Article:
“This is an example of how tenacious community organizing and tenacious community leaders can make a difference in bringing neighbors, families, residents and those interested in beautifying our community together,” Safai said.

The new 10,427-square-foot Geneva Community Garden was christened on Saturday, Feb. 24.

A culmination of efforts between RPD and community leaders and volunteers overcame the obstacles that might have prevented the garden from opening, including soil remediations, property line disputes, construction escalation and labor shortages.

“We persisted because plants and gardens and community are resilient, and we are here today to declare victory,” RPD General Manager Phil Ginsburg said.

The keynote speeches preceded an inaugural tree planting inside the garden’s two large communal plots, where community members planted Meyer lemon, navel orange, Kadota fig, Satsuma plum, Dorsett Golden apple and Asian citrus psyllid trees using ceremonial gold shovels.

RPD members assisted plot stewards and guided those planting the communal trees.

“It has education opportunities for the outside community, where we will be bringing lots of different programs and school groups in here even though they don’t have their own plot,” said Will Lyons, who has worked with RPD for five years.  “We will be using this as a teaching space for the rest of the community.”

In addition to the two large communal plots, a communal growing space lines the inside of the garden’s fences. It is peppered with native and pollinator plants.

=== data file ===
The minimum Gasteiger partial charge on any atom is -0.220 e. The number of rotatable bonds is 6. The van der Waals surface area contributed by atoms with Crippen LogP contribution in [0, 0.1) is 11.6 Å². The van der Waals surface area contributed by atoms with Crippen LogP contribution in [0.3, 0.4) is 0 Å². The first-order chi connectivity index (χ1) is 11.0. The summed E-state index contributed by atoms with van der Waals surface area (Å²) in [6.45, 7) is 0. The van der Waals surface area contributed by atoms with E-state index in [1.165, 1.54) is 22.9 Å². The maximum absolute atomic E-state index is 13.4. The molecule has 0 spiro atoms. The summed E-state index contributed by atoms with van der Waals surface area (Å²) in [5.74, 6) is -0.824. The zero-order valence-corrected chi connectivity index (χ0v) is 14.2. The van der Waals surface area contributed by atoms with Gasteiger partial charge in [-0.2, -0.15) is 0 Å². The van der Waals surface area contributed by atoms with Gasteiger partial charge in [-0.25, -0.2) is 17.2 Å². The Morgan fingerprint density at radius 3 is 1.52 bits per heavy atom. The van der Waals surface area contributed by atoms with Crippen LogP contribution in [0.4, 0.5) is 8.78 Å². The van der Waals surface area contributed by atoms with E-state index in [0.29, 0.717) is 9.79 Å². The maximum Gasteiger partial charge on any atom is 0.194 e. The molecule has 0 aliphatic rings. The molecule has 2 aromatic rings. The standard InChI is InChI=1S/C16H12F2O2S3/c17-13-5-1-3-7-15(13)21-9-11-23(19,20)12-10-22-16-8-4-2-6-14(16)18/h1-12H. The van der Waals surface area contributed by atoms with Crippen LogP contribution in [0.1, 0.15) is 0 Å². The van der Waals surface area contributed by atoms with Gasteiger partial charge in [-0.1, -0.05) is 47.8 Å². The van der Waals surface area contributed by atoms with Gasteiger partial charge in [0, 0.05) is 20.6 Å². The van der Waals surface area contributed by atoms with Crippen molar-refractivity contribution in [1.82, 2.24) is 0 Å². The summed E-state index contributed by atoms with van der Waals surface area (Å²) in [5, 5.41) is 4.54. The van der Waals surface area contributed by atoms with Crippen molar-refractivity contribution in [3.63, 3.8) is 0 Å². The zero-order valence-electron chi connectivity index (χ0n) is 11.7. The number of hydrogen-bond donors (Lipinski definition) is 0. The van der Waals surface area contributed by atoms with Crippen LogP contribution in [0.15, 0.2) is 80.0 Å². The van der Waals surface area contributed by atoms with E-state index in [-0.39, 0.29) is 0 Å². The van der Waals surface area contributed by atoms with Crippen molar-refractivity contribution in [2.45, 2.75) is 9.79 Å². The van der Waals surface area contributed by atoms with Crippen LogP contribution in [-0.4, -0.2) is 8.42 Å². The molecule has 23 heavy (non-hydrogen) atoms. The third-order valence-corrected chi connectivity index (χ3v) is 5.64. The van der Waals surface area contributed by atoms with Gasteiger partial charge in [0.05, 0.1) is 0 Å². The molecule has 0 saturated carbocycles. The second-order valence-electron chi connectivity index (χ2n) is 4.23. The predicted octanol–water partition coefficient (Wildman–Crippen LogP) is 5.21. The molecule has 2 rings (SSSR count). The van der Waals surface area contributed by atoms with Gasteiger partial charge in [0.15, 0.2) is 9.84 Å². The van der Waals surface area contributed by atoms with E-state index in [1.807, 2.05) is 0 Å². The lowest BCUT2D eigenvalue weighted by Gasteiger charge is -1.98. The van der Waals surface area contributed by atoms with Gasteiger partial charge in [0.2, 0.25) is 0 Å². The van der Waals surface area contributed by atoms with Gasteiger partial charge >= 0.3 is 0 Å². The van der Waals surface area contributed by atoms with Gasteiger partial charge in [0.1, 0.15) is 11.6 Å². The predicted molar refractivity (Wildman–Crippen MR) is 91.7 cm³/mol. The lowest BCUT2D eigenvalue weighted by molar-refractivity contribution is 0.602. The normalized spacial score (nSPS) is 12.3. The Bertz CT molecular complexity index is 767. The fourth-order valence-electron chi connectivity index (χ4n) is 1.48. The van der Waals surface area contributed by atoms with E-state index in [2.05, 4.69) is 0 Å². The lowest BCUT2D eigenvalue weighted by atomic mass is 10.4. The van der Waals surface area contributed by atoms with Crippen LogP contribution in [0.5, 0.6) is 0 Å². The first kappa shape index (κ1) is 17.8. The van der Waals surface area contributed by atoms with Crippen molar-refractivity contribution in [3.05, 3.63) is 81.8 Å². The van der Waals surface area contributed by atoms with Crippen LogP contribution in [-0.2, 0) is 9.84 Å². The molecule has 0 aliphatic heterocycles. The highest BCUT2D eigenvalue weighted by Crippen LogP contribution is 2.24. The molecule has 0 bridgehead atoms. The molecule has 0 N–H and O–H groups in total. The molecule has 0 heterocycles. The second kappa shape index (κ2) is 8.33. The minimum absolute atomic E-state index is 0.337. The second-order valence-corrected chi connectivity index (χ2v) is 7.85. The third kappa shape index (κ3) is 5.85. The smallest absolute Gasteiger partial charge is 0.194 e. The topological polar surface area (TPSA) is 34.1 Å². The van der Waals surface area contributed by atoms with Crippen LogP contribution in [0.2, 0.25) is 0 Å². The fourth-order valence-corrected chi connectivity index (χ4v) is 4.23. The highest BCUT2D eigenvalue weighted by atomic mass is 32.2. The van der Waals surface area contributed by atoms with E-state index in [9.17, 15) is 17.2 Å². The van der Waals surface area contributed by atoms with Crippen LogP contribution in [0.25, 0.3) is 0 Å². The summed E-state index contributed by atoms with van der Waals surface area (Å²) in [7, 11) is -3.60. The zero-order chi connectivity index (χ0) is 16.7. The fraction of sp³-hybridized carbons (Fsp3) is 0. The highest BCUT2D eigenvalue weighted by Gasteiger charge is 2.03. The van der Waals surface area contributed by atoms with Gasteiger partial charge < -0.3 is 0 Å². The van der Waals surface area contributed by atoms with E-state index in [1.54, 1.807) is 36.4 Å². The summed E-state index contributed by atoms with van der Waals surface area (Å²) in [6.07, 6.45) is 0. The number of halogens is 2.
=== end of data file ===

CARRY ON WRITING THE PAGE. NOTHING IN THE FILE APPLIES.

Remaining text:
A handful of plot stewards makes up the garden’s steering committee, which is in charge of communicating with other plot stewards to plan the garden’s first governance meeting. Together, they will make decisions about the garden’s communal plots.

“You make decisions about what you’re planting in them together, you take care of them together and you share what you’re pulling out of them together,” Community Gardens Program Manager Mei Ling said about the communal plots.

Just two hours after opening, the garden’s personal plots were already filled with marigolds, lettuce, parsley, chai, green peas, sugar snap peas, beets, mustard greens, shishito peppers, brussel sprouts, radishes, tomatoes, Walla Walla sweet onions, carrots, spinach and much more.

In addition to Arnaud’s grant and the 2008 Parks Bond, the garden was funded by State Housing Related Parks Program Grants, the Open Space Fund and additional City General Fund provided by former District 11 Supervisor John Avalos. Other community stakeholders include District 11 Council, New Mission Terrace Improvement Association, Cayuga Improvement Association and Friends and Advocates of Crocker Amazon and the Excelsior.

Plot stewards have the gate codes to the garden, which may be opened from 10 a.m. – 6 p.m. At the time of the event, there were around 30 people on Geneva Community Garden’s plot waitlist, Ling said. You can sign up at

This article first appeared in the Ingleside-Excelsior Light’s March print edition.